Autism Research Could Be Set Back Years
In what could be a major blow to autism research efforts, scientists say that one-third of the world’s largest collection of autism brain samples has been damaged.
Officials at McLean Hospital, a Harvard affiliate near Boston, found that a freezer where the samples were housed failed in late May, according to a report in The Boston Globe. Two alarms designed to warn of freezer problems had not gone off even as the internal temperature rose and all of the 150 brains inside thawed.
Of them, 53 were intended for autism research, according to Autism Speaks, which runs the Autism Tissue Program that the samples are part of. The collection includes brain tissue from individuals with autism who have died.
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Experts told the Boston Globe that the damaged brain samples represented a “priceless collection” and the loss could slow autism research efforts by a decade.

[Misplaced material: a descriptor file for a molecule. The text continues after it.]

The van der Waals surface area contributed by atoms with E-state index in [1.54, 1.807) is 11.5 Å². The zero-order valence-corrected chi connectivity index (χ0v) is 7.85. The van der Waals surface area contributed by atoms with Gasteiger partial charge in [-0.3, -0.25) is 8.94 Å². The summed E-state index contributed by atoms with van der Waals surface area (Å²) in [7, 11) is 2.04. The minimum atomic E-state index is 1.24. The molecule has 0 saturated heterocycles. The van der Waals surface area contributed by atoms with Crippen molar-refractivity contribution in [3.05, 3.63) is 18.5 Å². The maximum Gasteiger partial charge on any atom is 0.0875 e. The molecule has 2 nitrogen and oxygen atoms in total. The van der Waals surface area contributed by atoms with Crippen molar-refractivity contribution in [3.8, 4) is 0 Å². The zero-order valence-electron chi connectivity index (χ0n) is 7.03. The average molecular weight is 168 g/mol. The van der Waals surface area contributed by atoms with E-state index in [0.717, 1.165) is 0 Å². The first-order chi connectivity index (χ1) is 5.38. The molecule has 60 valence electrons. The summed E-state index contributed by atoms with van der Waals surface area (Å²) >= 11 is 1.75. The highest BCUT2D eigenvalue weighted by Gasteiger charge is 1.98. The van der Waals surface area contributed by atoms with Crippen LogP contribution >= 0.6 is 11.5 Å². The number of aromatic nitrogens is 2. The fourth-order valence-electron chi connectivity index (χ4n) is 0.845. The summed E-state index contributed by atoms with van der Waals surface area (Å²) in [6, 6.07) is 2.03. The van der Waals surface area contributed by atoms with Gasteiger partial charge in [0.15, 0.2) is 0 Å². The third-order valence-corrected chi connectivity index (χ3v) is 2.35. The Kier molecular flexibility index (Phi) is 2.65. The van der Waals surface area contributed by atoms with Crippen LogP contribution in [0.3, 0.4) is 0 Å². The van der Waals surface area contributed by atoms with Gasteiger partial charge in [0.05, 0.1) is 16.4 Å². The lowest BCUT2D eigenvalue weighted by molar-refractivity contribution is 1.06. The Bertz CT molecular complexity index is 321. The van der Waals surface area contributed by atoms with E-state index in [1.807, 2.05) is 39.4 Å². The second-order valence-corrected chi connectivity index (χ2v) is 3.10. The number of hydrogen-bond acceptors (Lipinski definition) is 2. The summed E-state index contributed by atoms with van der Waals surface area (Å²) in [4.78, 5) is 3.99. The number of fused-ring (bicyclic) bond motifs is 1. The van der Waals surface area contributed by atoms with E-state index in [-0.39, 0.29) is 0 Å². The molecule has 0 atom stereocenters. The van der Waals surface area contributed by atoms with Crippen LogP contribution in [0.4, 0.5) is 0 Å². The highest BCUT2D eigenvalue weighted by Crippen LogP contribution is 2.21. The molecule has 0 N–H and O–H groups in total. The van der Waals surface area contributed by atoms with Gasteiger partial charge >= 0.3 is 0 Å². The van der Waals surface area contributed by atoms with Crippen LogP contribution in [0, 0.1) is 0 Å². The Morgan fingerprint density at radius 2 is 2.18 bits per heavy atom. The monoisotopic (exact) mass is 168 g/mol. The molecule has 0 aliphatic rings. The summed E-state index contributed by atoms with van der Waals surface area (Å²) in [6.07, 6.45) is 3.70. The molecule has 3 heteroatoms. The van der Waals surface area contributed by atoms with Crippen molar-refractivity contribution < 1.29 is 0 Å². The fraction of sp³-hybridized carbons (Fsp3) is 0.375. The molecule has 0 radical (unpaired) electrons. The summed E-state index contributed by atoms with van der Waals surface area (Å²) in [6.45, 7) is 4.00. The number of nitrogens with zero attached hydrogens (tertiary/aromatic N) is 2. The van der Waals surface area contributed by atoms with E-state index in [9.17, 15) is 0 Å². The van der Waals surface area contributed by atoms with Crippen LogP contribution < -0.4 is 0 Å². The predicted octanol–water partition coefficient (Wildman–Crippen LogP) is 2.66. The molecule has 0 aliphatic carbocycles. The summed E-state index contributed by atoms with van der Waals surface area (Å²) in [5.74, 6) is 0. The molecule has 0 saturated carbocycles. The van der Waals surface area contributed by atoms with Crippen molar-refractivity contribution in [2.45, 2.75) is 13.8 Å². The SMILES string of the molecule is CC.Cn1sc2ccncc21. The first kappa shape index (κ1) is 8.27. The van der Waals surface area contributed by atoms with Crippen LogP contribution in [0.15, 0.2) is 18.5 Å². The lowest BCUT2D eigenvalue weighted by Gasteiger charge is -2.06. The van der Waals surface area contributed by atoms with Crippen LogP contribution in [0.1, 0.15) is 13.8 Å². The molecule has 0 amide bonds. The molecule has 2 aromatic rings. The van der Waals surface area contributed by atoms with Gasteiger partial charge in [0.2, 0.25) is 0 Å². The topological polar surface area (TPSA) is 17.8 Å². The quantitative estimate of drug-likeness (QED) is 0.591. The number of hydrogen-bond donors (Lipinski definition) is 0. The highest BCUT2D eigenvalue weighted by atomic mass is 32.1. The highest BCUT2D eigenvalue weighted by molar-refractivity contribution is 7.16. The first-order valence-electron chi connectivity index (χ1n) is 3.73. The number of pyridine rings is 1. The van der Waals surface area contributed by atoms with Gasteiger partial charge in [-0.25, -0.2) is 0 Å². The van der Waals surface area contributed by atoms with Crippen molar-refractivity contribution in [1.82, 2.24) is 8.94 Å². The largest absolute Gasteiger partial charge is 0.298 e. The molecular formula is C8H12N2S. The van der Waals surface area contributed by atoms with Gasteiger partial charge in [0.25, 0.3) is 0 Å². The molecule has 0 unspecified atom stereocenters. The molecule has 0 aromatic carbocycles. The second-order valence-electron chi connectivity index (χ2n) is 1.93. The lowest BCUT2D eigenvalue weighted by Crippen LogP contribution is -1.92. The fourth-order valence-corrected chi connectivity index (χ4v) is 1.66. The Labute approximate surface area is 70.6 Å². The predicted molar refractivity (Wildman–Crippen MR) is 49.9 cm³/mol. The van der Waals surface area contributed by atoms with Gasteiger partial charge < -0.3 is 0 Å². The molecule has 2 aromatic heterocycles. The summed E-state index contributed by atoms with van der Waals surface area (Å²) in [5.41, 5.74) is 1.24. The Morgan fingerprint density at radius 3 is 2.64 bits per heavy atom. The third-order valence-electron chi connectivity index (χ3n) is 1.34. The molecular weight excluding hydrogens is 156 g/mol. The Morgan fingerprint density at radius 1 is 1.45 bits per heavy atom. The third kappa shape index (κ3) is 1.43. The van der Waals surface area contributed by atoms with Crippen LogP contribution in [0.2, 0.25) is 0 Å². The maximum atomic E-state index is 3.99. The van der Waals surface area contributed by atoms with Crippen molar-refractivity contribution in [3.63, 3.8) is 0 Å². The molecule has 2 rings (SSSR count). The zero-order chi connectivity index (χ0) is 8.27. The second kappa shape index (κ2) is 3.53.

Officials at Autism Speaks, however, were more optimistic.
“Although this event will affect the availability of tissue for future research, we cannot yet determine the level of impact, but we are confident that we can maintain the momentum of scientific studies based on brain tissue,” wrote Geri Dawson, the organization’s chief science officer, in a letter to supporters.
Dawson said that all but one of the damaged brain samples were bisected. As a result, just half of each had been stored in the problematic freezer. The other half of each brain sample remains available for research.
It is not clear what led to the freezer malfunction and a number of investigations are underway. However, given the unusual circumstances, officials at the center where the brain samples were stored told The Boston Globe that they cannot rule out foul play.
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